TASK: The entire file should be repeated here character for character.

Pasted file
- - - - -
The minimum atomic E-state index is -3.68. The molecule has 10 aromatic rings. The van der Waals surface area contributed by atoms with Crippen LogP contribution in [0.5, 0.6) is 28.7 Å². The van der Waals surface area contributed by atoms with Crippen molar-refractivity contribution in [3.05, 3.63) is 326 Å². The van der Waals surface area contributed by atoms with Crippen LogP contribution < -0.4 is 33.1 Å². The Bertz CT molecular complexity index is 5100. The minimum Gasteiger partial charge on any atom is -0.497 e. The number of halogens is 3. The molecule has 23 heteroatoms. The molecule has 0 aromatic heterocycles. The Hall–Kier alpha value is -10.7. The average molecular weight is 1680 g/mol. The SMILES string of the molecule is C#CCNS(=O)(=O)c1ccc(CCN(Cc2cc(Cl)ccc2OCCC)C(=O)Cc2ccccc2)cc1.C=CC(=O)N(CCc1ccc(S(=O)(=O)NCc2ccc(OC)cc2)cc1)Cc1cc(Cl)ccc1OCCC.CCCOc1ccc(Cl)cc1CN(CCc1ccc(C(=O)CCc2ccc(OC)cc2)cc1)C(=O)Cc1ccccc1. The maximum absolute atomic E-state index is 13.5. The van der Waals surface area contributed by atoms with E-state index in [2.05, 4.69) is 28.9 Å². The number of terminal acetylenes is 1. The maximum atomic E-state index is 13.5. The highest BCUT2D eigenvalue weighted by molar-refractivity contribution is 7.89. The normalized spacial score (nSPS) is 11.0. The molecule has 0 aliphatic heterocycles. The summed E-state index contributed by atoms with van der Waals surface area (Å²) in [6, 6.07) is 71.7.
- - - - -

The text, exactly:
The minimum atomic E-state index is -3.68. The molecule has 10 aromatic rings. The van der Waals surface area contributed by atoms with Crippen LogP contribution in [0.5, 0.6) is 28.7 Å². The van der Waals surface area contributed by atoms with Crippen molar-refractivity contribution in [3.05, 3.63) is 326 Å². The van der Waals surface area contributed by atoms with Crippen LogP contribution < -0.4 is 33.1 Å². The Bertz CT molecular complexity index is 5100. The minimum Gasteiger partial charge on any atom is -0.497 e. The number of halogens is 3. The molecule has 23 heteroatoms. The molecule has 0 aromatic heterocycles. The Hall–Kier alpha value is -10.7. The average molecular weight is 1680 g/mol. The SMILES string of the molecule is C#CCNS(=O)(=O)c1ccc(CCN(Cc2cc(Cl)ccc2OCCC)C(=O)Cc2ccccc2)cc1.C=CC(=O)N(CCc1ccc(S(=O)(=O)NCc2ccc(OC)cc2)cc1)Cc1cc(Cl)ccc1OCCC.CCCOc1ccc(Cl)cc1CN(CCc1ccc(C(=O)CCc2ccc(OC)cc2)cc1)C(=O)Cc1ccccc1. The maximum absolute atomic E-state index is 13.5. The van der Waals surface area contributed by atoms with E-state index in [2.05, 4.69) is 28.9 Å². The number of terminal acetylenes is 1. The maximum atomic E-state index is 13.5. The highest BCUT2D eigenvalue weighted by molar-refractivity contribution is 7.89. The normalized spacial score (nSPS) is 11.0. The molecule has 0 aliphatic heterocycles. The summed E-state index contributed by atoms with van der Waals surface area (Å²) in [6, 6.07) is 71.7.